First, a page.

There are a lot of rules. I mean a whole lot of them. About writing and publishing. A metric crap-ton, if you will. Most of them have a solid basis in logic to back them up. I like to think I’m usually logical, but sometimes I just can’t hang. Blame it on my namesake: Eris is a troublemaker. Here are two I’ve decided to break:
Rule: Different Pen Names for Different Genres
I’d never really been aware this was a thing until I started investigating the publishing/writing world for myself. Apparently, the prevailing wisdom dictates that if I want to write erotic romance, I can do it under Eris Adderly, but if I want to start writing sci-fi, I need to come up with another name for myself. Build another website. Create a complete array of new social media accounts. I must bifurcate my identity again and again if I want to branch out. The genres must never meet! The mashed potatoes must never touch the ham!
Actually, that’s kind of funny, because I am the sort of person who doesn’t like their food to touch. But that’s another neurosis for another time.
Well, as a wise woman once said: “Fuck that noise!” This whole notion fails to give readers enough credit. You are the Readers of Books. You know how to read back cover copy, an online book description. You know what you want to read. One name or another on the cover isn’t going to fool you into reading something you don’t want to see. I am a complicated person who is interested in a wide and bizarre range of things. And so are you! You don’t deserve to be pigeon-holed by made-up rules that declare, “This person is an erotica reader! They don’t want to see anything else! For the love of god, hide all other books from them! Somebody think of the children!”
I want to write all kinds of books. Sure, lots of them might have sex sticking the pages together in varying degrees. But they’re not all going to be historical. Or fantasy. Maybe I want to write some sci-fi. Some paranormal. Some that mix a few of those things up in one unsettling brew. Maybe some books in the future won’t have any graphic smut at all. But the one thing all those potential universes have in common is me. And as a writer, I’m Eris. So all those books are going to wear that name, too. Because they’re all part of complicated, irrational, twitchy, glorious, fucked up me.
Rule: Tropes Exist For A Reason
If you read enough (or watch enough) in any one genre, you’ll start to see the patterns. If you’re a voracious reader like me, you’ll start to get really good a predicting outcomes. Friends and family will begin to hate watching movies with you, because you call the ending 15 minutes into it. They don’t realize the reason you watch weird indie movies half the time is so, for once, you can just bloody be surprised by where a story takes you.
And it is true. We have a positive physical reaction in our bodies when we experience the familiar. It’s the reason repetitive pop songs keep doing so well, even though they’re the same chord progressions we’ve been hearing forever. Our brain tries to anticipate what’s going to come next, and when it’s proven correct (by the predictable nature of a song or narrative), it rewards itself by saying, “OK System, release the dopamine!” And we feel good. And this is because our brain wants us to become pros at predicting outcomes so in situations where there’s actual danger, we manage not to die. Ta da! Science.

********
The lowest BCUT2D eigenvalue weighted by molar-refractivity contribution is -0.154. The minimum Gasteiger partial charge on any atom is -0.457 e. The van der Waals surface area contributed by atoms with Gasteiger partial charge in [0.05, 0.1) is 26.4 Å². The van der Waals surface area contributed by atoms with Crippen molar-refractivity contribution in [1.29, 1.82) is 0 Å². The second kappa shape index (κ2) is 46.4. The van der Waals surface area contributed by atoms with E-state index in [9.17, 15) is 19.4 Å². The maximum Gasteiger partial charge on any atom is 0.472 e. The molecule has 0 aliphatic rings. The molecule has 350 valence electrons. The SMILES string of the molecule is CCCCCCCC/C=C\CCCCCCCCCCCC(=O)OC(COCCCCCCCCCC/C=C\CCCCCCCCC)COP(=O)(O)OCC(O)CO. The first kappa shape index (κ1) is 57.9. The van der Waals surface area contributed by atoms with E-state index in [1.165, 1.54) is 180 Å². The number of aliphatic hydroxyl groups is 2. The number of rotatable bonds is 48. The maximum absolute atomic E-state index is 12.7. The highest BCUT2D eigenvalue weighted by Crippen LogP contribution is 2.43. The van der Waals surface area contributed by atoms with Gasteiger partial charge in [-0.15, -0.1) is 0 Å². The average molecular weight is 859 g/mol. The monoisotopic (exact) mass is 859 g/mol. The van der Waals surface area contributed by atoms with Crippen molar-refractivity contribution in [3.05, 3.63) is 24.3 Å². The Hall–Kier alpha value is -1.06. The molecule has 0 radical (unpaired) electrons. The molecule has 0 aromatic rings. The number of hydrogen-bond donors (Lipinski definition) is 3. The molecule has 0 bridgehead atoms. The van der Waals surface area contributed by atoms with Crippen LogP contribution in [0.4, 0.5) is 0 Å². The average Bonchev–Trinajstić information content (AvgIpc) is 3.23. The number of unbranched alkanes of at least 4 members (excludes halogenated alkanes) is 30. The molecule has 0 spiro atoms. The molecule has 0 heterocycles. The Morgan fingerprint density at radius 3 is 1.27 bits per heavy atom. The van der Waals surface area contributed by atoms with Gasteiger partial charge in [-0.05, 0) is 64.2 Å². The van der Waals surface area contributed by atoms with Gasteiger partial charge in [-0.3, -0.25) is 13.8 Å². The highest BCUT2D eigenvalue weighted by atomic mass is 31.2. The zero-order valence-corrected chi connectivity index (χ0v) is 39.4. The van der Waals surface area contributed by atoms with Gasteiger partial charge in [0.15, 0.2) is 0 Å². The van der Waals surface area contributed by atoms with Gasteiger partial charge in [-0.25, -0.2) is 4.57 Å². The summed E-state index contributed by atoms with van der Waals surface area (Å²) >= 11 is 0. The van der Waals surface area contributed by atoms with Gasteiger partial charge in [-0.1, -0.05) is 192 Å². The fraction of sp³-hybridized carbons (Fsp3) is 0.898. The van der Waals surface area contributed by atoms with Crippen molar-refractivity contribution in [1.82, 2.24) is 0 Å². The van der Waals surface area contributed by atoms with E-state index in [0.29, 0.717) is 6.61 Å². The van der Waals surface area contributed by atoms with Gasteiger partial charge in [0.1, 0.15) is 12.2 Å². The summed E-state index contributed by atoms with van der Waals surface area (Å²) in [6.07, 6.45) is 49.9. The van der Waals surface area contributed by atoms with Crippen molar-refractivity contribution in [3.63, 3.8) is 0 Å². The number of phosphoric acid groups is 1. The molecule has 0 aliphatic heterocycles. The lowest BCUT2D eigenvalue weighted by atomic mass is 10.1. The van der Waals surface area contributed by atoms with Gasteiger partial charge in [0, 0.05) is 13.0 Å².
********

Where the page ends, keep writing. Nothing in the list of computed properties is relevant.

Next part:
But you know me. I’ve got to be the salmon of the group. I’ve got to head in the wrong direction. I like to take a well-known trope, reach into its guts, and twist something vital around backward so now it’s farting a tune and whistling— OK, you know what? We’ll just stop there. You get the point.
I knew when I was writing The Devil’s Luck that the whole pirate thing, and further the pirate bodice ripper thing was so tropey. So already-been-done a million times. But the Can’t Leave Well Enough Alone gene in me wanted to see if I could do it another way. Why can’t my heroine have two lovers instead of one? And not have one of them be a temporary stunt cock just to accomplish a particular dirty scene. And not have there be jealousy involved. How can I make this happen? I thought. Can it be done? Well yes, it can. The heroine can also save herself from the ultimate peril in the novel, rather than waiting for gleaming pecs and cutlass to show up and do it for her. You know what? Maybe this broad won’t even say I Love You between the covers of this book. Maybe she’s making her own choices and hasn’t decided yet on all that. Maybe it’s OK for her to live in the moment and not have to plan her Ever Afters right this minute.
I like characters with open futures. None of our futures are decided. It’s all a big adventure.
Have I succeeded in defying tropes in everything I’ve written? Nope. Not at all. But I like to try, at the very least in little ways, to have my characters take some turns you wouldn’t expect. You’re an awesome reader. I love that you read my stories. And you deserve some surprises once in a while, dammit. The real kind, too. Not just the ones masquerading as surprises that you really saw coming all along, like someone dressed in a ninja costume crashing down the hallway, knocking over end tables and scaring the cat.
So between writing whatever kinds of stories excite me, and testing out new ways my characters can push boundaries and get a little weird, I hope I can in some way give you, the Insatiable Consumer of Words, that precious gift: the excitement of not knowing what’s going to happen next.